E.A. Sports Today

Running with purpose

Brothers run in county track meet as a way to honor their mother, who passed away overnight; teammates dedicate their effort to her

Anniston senior Leonard Brown embraces assistant coach Leroy Clark after an emotional run in Tuesday's Calhoun County Track Meet. On the cover, Leonard (R) and younger brother Nick dedicated their effort in the meet to the memory of their mother, who passed away earlier in the day. (Photo by Kristen Stringer/Krisp Pics Photography).

Anniston senior Leonard Brown embraces assistant coach Leroy Clark after an emotional run in Tuesday’s Calhoun County Track Meet. On the cover, Leonard (R) and younger brother Nick dedicated their effort in the meet to the memory of their mother, who passed away earlier in the day. (Photo by Kristen Stringer/Krisp Pics Photography).

By Al Muskewitz
East Alabama Sports Today

JACKSONVILLE — The Anniston boys and girls track teams that won the Calhoun County Championship Tuesday were driven by a lot more than gold medals and meet records Tuesday.

They were running to lift up two of their own and help them cope with the loss of a parent.

Leonard and Nick Brown were helping the Bulldogs run away with the boys team title despite losing their mother earlier in the day. Nicki Burt passed away in Georgia about five hours before the starter’s pistol went off to get the 4×800 relay underway that opened the meet.

The Bulldogs won the event in a county record time.

“We had to do it for their mom,” senior anchor runner Zebedee Lunsford said. “They stayed by her side through the whole thing and told us she passed away. That was really our main focus, to have fun and to appreciate life and just give it your all win or lose.”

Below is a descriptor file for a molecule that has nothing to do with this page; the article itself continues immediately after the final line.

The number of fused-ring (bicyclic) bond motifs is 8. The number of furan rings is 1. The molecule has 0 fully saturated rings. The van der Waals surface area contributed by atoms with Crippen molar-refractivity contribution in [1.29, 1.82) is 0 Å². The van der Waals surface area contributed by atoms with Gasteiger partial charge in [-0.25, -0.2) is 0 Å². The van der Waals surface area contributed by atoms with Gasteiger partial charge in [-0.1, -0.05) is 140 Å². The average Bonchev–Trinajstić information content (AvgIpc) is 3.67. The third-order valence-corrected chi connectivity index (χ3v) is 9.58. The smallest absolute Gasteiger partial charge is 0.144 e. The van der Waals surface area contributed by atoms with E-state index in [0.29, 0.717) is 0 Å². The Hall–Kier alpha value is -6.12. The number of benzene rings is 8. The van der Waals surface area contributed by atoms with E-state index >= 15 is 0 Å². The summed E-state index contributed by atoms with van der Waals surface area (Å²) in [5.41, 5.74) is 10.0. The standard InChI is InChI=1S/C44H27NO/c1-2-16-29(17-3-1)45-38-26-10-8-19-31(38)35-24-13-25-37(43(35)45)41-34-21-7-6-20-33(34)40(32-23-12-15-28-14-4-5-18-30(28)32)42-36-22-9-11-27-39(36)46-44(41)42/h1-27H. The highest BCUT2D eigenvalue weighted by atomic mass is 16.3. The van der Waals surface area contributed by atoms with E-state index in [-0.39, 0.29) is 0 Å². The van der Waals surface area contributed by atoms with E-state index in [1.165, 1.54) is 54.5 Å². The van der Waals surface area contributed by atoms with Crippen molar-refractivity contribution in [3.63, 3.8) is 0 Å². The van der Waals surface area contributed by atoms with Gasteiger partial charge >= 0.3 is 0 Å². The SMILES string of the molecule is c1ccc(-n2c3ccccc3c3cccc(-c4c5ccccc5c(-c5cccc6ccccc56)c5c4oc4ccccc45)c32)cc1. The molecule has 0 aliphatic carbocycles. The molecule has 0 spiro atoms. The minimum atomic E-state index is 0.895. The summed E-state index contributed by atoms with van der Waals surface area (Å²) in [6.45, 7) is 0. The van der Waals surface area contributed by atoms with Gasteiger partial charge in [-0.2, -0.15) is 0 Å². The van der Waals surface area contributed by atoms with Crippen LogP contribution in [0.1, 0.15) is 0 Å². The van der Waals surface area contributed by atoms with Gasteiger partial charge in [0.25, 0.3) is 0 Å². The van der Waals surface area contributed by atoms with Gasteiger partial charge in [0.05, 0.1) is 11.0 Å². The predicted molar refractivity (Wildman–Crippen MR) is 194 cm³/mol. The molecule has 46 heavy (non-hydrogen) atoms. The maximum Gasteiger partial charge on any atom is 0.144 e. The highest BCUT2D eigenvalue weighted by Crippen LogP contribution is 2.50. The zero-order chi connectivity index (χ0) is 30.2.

Leonard, a senior running track for the first time, is a distance runner for the Bulldogs and was an alternate on the relay. Nick, an eighth-grader, is a hurdler. They both stepped to the starting line determined to do their best.

“That’s one of the things that kind of shocked me,” Lunsford said. “To come out here and still compete and be there, that’s true sacrifice right there. If that were me, I wouldn’t know what to do, be right there by my mother or be with my team.”

Bulldogs coach Lisa Howard approached the brothers with the option to compete, but they had made peace with the situation and were coming back to run. They left Monday night and got the call from an older brother about 5 a.m. that their mother, who had fallen ill sudden two weeks ago, had passed.

“It is hard to be here,” Leonard said. “I really would like to be in Georgia – I was there yesterday – so I wanted to be there, but I knew I had this meet today and I wanted to come out and do this for my mom. I want to show my teammates that I can be strong. I want to show myself I can be strong, too. I really want to win for her. I want to win for me, too.”

“It’s actually good to be here, to know that my mom is watching over me, ” Nick said. “I know I can give my best to show that she has done the best for me, and I just wanted to make her proud. She always told me to do my best whenever I can and to make her proud. Today, it was the County, and I came out here to make her proud.”

Leonard scored a point for the Bulldogs in the 1600, finishing eighth at 5:07.60, and just missed scoring in the 3200, finishing ninth in 11:23.35. Nick ran in both hurdles, finishing 14th at both 100 meters (20.93) and 300 meters (49.28). Howard said they looked “pretty good” in competing.

“Losing a mother at such a young age, I know what that’s like,” Howard said. “We as a team spoke about it yesterday about being here for them and the team has been very supportive through everything.”

Leonard said his teammates’ show of support almost brought him to tears.

“I didn’t know they were going to do that,” he said. “After they got done (in the 4×800) they all just came to me and were like ‘We did it for her, man.’ I was happy, but I wanted to cry at the same time. It was emotional.”



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